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Healthy debates on the internet are hard. If you know someone and disagree with her, feelings get in the way. If you don’t know someone and disagree with her, it’s even worse. The whole interaction can become a psycho-social pile of garbage that doesn’t further the debate and leaves people feeling weird.

Every once in awhile, I’m super pleased to come across a writer who disagrees with me and isn’t disagreeable. Colleen Striegel wrote an open letter in Workforce Magazine and called on HR professionals to be less reactive and more proactive when it comes to sexual harassment. She also singled me out by name and disagreed with parts of my original Vox article where I told workers to bypass HR departments when they’re harassed.

I loved it. All of it. The article comes from a voice of authority and experience. The writer is passionate about fixing a systemic problem. And, while she mentions my name, she doesn’t make things personal. There’s no dysfunctional behavior woven into the narrative of the post. No hysterics or shady behavior. There is no mob or tribal politics.

Colleen writes what she writes, and she moves on with her life.

It’s a masterclass in friction and professionalism. She was motivated to write, in part, because she disagreed with me. However, the piece isn’t about me. Instead, Colleen writes about what it feels like to be a 30-year veteran of Human Resources during the #MeToo movement. She makes excellent points throughout the post.

This article was a gift to me. Reminds me that it’s possible to identify someone by name, disagree respectfully, and make important points without being a jerk.

Here’s to more of that in 2018 and beyond!


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It’s not easy to be compassionate and clear when discussing controversial topics. To prepare for my session at the TLNT Harassment Summit, I’ve been watching videos of preachers and politicians who have unpopular POVs and, yet, somehow manage to deliver a message of hope and redemption and win audiences over.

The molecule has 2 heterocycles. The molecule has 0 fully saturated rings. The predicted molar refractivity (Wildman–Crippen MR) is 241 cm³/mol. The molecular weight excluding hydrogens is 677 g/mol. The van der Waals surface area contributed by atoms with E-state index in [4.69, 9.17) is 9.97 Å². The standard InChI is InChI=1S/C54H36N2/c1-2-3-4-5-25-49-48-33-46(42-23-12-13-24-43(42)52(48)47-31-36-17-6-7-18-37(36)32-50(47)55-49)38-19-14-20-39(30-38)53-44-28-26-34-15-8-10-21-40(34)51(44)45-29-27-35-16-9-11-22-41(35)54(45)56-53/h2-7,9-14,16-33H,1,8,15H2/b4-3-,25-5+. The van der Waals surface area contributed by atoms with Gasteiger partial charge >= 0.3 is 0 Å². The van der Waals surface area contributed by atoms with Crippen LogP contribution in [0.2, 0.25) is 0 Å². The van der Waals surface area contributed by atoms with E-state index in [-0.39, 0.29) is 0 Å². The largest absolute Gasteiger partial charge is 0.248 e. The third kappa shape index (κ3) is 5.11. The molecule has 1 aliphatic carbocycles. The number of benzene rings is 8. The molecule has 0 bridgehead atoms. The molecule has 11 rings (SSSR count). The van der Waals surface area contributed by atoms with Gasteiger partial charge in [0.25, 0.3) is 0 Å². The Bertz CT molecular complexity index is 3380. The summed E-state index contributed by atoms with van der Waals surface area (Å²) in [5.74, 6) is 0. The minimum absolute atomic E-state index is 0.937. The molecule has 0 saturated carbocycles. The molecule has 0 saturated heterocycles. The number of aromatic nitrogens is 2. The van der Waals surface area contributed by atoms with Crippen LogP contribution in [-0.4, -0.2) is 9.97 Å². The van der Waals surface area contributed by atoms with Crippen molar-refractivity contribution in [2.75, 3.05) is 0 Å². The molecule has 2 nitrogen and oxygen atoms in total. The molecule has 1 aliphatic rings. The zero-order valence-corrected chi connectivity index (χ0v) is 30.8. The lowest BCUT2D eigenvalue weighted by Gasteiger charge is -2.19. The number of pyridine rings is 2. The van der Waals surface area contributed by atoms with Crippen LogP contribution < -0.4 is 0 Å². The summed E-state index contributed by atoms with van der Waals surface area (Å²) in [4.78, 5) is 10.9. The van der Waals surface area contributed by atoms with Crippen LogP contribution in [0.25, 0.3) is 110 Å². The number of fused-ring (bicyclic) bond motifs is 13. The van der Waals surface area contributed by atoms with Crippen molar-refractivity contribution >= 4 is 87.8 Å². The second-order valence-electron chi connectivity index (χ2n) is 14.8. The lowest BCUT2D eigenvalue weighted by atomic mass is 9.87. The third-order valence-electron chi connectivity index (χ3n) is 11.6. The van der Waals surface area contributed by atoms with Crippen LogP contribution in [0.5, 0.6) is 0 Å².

How do you walk into a room of sinners and enablers and get them to acknowledge the elephant in the room and aim to do better? From Martin Luther King Jr. to corporate preachers like Simon Sinek and Mel Robbins, you have to step on stage with the goal of changing the world and making life better.

It’s easier said than done, especially if your audience is complicit in whatever you’re trying to fix. That’s why I’ve been studying Dave Ramsey. He tells poor and working-class people that they caused their money problems; however, they can also fix them using his simple plan.

I’ve had a few moments where I’ve nearly stormed the stage at HR events during the Great Recession because Dave Ramsey was there telling women that the first step to personal freedom is personal accountability. He never once mentioned the beauty tax, the tampon tax, and the overall expenses of raising children that consume much of a working-class parent’s earnings. Wealthy people earn beyond those necessary costs, and those wages and earnings are taxed differently.

It’s frustrating.

I had my pitchfork ready to go, especially in 2009 when I saw him at an event in New Orleans. Even during the worst economic time in modern American history — where rich people walked away from debt, but poor people lost their homes — the audience nodded their heads and seemed to believe that having an emergency fund of $1,0000 and using a zero-sum budgeting system to pay off debt could work for them.

It gave me pause.

Years later, and especially during this #MeToo movement, I think that people could walk away from horrible bosses and have more mobility in the job market if they had an emergency fund and less debt. I also think it would be cool if unicorns existed. I’m not naive.